The Sacred Trail of the Inca
Cusco is the starting place for all your Inca adventures. It’s also where you start your journey on the famous Inca Trail, which is the original highway from the capital to one of their most sacred cities. The original purpose of the trail was more about pilgrimage and devotion to the ancient Gods. While a good deal of it has been torn down by the Spaniards and the elements, a lot of the attractions are still there. It’s not just about the ruins, but communion with nature, like the original builders had intended, and walking the footsteps of the natives.
While the trail connects Cusco to Machu Picchu, it’s not the only way to get there. There are other connections, such as by rail and by bus. Also, there are unofficial, alternate trails which are not as tourist-filled and still connected with the ancient Inca.
The Inca Trail is not for the faint of heart: it’s basically four days and three nights of trekking through the wilderness, and climbing up and over mountain passes over 4,200m (12,000ft) above sea level. The trail is as much as possible as it was like when the Inca themselves traveled the same route, so don’t expect restaurants or even cots along the way. You have to bring your own sleeping bag and tent.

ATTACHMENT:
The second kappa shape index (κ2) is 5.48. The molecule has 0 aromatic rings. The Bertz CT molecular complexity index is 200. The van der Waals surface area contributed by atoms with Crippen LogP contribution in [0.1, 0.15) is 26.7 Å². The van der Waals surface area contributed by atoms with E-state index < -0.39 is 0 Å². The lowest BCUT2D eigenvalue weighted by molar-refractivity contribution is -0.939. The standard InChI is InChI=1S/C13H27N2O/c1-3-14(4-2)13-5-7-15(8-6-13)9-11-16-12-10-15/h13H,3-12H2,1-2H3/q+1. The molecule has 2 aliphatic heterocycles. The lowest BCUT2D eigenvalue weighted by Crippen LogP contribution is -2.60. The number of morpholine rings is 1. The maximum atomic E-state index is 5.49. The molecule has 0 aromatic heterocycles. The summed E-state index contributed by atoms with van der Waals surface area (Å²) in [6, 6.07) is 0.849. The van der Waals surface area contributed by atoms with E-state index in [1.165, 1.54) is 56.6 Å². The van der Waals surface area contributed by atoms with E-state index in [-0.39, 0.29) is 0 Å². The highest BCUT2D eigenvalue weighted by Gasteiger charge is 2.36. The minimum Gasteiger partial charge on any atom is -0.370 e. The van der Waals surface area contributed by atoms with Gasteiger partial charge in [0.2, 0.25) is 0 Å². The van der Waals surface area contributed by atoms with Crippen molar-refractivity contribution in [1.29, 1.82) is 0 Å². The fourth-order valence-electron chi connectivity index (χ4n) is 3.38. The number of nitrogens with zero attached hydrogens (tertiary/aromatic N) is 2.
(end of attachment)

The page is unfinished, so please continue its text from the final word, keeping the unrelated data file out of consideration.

All the walking and the sore feet afterward are well worth it, however, since the trail goes through some of the most spectacular views in all of Perú, and it goes through ancient ruins that can only be visited along the way. The trail goes through three valleys, with a steep climb up and a treacherous decent down from the passes that separate them. But from the tops of these passes you have spectacular views of Pumasillo and Salkantay. The Trail ends at Intipunku, the Sun Gate which is the original entrance, and overlooks, Machu Picchu. Travelers say the view from that spot alone is worth the walk.
The Inca Trail is very popular among tourists, and the Peruvian government is putting a lot of restrictions on travelers in order to preserve the area. It’s only possible to take the trip with a licensed tour operator out of Cusco, and they are often booked well in advance, due to restrictions on the number of people allowed on the trail. The cost of the tour starts at around US$600, without including entrance fees. However, most tour operators have equipment, lunch and guides. Most tour operators in Cusco have websites where you can inquire about reservations and costs.